THIS PAGE WILL BE UPDATED SHORTLY
We are currently redesigning the hybrid registration.
Have you created a new Passiflora hybrid you are very excited about? Do you want to be sure that your chosen name will live for all perpetuity at the international level? This is where you make it happen.
Please read through all of the following information very carefully before continuing to the registration form.
The Passiflora Society International (PSI) has been designated as the International Cultivar Registration Authority (ICRA) by the International Society for Horticultural Sciences (ISHS at http://www.ishs.org/sci/icra.htm) with sponsorship from the Royal Horticultural Society (RHS at http://www.rhs.org.uk). The registrar appointed by PSI is responsible for reviewing, editing, and accepting or rejecting cultivar and hybrid registrations based on the International Code for the Nomenclature of Cultivated Plants (ICNCP: http://www.ishs.org/sci/icracpco.htm), most recently updated in 2009. The registrar appointed by the PSI is the final arbiter of any registration issue in genus Passiflora.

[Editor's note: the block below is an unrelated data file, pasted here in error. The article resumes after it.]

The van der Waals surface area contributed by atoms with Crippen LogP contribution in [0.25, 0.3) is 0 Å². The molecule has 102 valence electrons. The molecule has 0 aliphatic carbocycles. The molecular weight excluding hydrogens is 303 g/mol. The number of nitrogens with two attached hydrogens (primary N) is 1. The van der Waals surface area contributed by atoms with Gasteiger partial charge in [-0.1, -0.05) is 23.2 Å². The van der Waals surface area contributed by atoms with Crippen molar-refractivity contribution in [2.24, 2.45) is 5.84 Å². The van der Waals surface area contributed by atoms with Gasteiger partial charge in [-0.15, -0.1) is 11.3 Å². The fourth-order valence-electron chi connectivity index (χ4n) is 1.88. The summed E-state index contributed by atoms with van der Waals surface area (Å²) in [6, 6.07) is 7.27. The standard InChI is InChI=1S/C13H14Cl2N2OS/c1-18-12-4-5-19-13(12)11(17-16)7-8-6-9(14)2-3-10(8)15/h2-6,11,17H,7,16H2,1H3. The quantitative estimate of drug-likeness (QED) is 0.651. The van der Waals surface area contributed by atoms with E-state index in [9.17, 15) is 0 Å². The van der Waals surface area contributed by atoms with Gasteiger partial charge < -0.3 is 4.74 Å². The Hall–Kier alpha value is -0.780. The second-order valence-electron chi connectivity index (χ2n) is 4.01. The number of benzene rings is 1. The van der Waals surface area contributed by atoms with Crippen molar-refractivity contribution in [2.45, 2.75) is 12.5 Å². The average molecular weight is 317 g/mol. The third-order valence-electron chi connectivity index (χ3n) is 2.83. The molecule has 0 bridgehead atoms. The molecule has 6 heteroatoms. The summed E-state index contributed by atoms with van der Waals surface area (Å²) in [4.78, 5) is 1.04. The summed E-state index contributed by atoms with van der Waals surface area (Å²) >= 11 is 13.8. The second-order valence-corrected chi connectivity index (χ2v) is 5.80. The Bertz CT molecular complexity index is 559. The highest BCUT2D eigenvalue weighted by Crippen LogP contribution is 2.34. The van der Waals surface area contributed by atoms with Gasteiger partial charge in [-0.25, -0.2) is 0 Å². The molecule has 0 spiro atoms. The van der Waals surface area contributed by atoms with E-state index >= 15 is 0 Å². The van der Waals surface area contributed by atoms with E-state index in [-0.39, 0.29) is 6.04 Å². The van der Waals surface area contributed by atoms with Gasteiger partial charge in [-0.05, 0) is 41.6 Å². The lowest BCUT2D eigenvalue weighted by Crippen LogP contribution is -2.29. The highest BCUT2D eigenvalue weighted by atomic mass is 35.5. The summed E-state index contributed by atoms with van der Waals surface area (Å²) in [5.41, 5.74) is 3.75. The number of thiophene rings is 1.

The job of the registrar is to ensure that the PSI follows the ICNCP, to ensure stability of names, to create a list of plants in cultivation, to record acceptable names of new cultivars, and to elicit and provide descriptions of those new cultivars. It is not the job of the registrar to examine individual plants and determine their “distinctness” or commercial viability. However, certain crosses (e.g. P. x violacea x P. caerulea), which have been made hundreds of times may not be accepted for registration given the low likelihood that another version of the same cross would be distinct.
In the genus Passiflora, we currently only register cultivars, as opposed to other genera where one may also register a grex or group. The term cultivar was introduced in 1961 to designate a “cultivated variety” that retains its distinguishing features when reproduced. While most Passiflora cultivars are hybrids, new cultivars may also be attained by genetic alterations of existing plants (e.g. altering gene ploidy), propagation of sports, or human selections from nature of plants with specific, stable traits. In the recent past, most new cultivars were F1 hybrids, but complex hybrids including three or more species, have become more commonplace.